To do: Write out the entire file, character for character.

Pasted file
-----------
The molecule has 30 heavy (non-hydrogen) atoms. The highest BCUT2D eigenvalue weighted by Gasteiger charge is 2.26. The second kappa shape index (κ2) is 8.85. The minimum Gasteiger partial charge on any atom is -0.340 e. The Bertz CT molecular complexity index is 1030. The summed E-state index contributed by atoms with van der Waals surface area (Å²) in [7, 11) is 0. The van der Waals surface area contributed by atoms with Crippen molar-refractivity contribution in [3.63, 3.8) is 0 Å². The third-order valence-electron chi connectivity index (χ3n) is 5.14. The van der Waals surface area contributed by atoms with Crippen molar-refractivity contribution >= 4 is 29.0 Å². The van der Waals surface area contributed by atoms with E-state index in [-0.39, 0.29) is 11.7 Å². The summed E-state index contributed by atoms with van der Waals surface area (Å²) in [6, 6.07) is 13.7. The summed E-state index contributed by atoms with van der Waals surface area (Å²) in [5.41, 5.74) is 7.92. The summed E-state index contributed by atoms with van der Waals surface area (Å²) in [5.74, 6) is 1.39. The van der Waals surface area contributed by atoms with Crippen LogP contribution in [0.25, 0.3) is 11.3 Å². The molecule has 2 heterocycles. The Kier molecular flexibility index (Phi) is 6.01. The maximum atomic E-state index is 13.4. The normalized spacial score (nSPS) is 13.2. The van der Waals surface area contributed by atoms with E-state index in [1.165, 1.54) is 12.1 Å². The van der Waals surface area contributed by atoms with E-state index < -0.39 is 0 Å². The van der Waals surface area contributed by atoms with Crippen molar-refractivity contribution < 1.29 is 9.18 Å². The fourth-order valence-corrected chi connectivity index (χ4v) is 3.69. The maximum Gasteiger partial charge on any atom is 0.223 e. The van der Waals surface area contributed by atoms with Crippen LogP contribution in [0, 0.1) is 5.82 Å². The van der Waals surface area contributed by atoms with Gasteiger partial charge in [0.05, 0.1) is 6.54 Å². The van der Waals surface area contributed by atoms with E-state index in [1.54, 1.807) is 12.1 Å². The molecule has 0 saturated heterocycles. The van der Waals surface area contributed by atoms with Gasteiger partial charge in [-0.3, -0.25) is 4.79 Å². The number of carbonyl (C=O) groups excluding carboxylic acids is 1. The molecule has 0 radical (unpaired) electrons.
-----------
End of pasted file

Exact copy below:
The molecule has 30 heavy (non-hydrogen) atoms. The highest BCUT2D eigenvalue weighted by Gasteiger charge is 2.26. The second kappa shape index (κ2) is 8.85. The minimum Gasteiger partial charge on any atom is -0.340 e. The Bertz CT molecular complexity index is 1030. The summed E-state index contributed by atoms with van der Waals surface area (Å²) in [7, 11) is 0. The van der Waals surface area contributed by atoms with Crippen molar-refractivity contribution in [3.63, 3.8) is 0 Å². The third-order valence-electron chi connectivity index (χ3n) is 5.14. The van der Waals surface area contributed by atoms with Crippen molar-refractivity contribution >= 4 is 29.0 Å². The van der Waals surface area contributed by atoms with E-state index in [-0.39, 0.29) is 11.7 Å². The summed E-state index contributed by atoms with van der Waals surface area (Å²) in [6, 6.07) is 13.7. The summed E-state index contributed by atoms with van der Waals surface area (Å²) in [5.41, 5.74) is 7.92. The summed E-state index contributed by atoms with van der Waals surface area (Å²) in [5.74, 6) is 1.39. The van der Waals surface area contributed by atoms with Crippen LogP contribution in [0.25, 0.3) is 11.3 Å². The molecule has 2 heterocycles. The Kier molecular flexibility index (Phi) is 6.01. The maximum atomic E-state index is 13.4. The normalized spacial score (nSPS) is 13.2. The van der Waals surface area contributed by atoms with E-state index in [1.165, 1.54) is 12.1 Å². The van der Waals surface area contributed by atoms with E-state index < -0.39 is 0 Å². The van der Waals surface area contributed by atoms with Crippen molar-refractivity contribution < 1.29 is 9.18 Å². The fourth-order valence-corrected chi connectivity index (χ4v) is 3.69. The maximum Gasteiger partial charge on any atom is 0.223 e. The van der Waals surface area contributed by atoms with Crippen LogP contribution in [0, 0.1) is 5.82 Å². The van der Waals surface area contributed by atoms with Gasteiger partial charge in [0.05, 0.1) is 6.54 Å². The van der Waals surface area contributed by atoms with E-state index in [1.54, 1.807) is 12.1 Å². The molecule has 0 saturated heterocycles. The van der Waals surface area contributed by atoms with Gasteiger partial charge in [-0.3, -0.25) is 4.79 Å². The number of carbonyl (C=O) groups excluding carboxylic acids is 1. The molecule has 0 radical (unpaired) electrons.